Talk:Argus image types and conventions
Argus Image Types and Conventions
Review by David Huntley
This brief description of Argus image types outlines clearly the most widely used time-averaged and time series products.
The applications of some of the Argus products are not always made clear. For example, variance images can also be used to estimate underlying bar bathymetry, though not as often used as the time-averaged images. Cross-shore pixel time series arrays are primarily used to estimate underlying bathymetry.
It should perhaps be made clear that the quantitative correlation between a pixel intensity time series and a simultaneous wave height time series (as in the example in figure 4) is dependent on ambient light intensity and direction so there is no universal correlation function. In practice this means that, whilst wave period can be relatively accurately determined, only estimates of wave height can be obtained.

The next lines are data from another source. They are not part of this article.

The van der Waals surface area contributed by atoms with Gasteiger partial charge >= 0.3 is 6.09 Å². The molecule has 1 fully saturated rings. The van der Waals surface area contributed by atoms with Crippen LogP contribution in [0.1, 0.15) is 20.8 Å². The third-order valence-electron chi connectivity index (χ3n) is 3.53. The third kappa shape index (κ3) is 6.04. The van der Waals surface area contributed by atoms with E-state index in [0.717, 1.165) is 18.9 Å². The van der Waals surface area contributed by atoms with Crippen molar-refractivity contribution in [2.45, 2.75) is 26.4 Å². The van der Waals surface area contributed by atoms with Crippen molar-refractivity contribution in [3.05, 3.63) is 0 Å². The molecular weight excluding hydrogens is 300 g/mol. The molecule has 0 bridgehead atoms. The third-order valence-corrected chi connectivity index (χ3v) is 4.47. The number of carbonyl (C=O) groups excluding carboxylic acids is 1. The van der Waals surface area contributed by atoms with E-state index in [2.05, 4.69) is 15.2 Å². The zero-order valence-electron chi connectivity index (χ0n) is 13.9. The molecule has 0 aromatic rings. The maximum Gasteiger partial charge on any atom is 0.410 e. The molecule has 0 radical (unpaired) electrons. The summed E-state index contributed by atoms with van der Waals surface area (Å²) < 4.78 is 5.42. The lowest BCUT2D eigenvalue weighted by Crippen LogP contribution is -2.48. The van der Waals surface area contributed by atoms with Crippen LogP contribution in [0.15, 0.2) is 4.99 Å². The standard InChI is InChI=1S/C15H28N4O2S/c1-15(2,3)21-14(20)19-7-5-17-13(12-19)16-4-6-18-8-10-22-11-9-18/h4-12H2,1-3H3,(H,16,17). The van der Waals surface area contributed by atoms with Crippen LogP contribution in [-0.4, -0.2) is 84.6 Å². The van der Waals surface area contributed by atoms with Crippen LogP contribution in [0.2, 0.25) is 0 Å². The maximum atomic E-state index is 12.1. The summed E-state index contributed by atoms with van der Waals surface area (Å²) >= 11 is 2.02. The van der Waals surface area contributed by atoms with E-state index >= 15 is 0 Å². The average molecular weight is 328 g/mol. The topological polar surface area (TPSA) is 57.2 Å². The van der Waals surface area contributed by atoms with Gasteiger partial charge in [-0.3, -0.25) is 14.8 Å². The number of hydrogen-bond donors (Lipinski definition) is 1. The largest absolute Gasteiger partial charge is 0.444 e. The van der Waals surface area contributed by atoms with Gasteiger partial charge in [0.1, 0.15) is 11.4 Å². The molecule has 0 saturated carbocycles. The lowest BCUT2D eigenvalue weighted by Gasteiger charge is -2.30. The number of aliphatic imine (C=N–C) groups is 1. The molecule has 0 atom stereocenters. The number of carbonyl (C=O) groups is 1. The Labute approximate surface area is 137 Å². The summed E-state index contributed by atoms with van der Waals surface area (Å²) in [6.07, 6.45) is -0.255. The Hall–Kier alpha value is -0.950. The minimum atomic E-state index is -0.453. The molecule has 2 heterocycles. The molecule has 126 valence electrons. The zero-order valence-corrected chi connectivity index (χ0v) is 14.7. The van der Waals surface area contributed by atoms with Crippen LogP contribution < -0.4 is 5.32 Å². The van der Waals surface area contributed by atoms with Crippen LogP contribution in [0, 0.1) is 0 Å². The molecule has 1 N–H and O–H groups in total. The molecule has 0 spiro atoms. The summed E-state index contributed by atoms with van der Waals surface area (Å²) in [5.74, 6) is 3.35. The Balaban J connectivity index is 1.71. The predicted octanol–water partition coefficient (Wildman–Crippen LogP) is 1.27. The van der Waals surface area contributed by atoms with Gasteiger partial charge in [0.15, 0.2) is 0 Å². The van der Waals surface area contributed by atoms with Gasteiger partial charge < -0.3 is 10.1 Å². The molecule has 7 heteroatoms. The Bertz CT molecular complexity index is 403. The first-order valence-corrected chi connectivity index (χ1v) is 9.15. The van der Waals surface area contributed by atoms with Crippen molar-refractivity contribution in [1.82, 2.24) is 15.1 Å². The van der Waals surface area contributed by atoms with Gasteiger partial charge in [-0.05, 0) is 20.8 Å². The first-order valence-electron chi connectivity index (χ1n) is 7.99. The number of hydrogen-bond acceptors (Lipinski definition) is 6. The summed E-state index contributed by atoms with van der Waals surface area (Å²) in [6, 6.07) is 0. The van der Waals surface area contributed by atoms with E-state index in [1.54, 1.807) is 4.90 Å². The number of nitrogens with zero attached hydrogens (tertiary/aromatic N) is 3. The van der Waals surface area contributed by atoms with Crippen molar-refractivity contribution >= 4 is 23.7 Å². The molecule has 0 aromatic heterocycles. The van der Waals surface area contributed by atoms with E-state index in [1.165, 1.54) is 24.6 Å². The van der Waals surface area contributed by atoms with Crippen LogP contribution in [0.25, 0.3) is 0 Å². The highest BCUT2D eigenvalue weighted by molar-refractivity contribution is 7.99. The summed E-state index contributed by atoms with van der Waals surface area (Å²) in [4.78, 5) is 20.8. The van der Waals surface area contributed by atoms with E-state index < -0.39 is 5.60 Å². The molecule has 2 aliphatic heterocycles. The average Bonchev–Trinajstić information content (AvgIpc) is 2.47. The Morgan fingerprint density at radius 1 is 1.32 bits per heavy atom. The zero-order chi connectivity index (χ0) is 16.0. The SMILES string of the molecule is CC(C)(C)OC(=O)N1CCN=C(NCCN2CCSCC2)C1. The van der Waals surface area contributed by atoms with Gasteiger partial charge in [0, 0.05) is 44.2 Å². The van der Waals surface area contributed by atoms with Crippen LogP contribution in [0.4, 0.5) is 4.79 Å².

I suspect that figure 5 may be a negative of the actual intensity time stack. Certainly the wave trajectories are clear bright slightly curved lines, rather than dark lines, as described in the text.
A more comprehensive and up to date review of Argus image types can be found in Holman and Stanley (2007), who add the option of ‘brightest’ and ‘darkest’ time-averaged products: Huntley et al. (2010) used ‘brightest’ images in a comparison between Argus-derived and modelled breaker heights. The article by Holman and Stanley (2007) also describes other pixel time series arrays such as the ‘alpha’ arrays, designed to obtain wave directional spectra, and ‘tess’ arrays of tessellated alpha arrays, to measure changes in wave spectra over complex shallow bathymetry.
Holman, R. and J. Stanley (2007). The history and technical capabilities of Argus. Coastal Engineering, 54, 477-491.
Huntley, D, A. Saulter, K. Kingston and R. Holman (2010). Use of video imagery to test model predictions of surf heights. Proc. Coastal Processes 2009. 320 pp. WIT Press, Southampton, UK.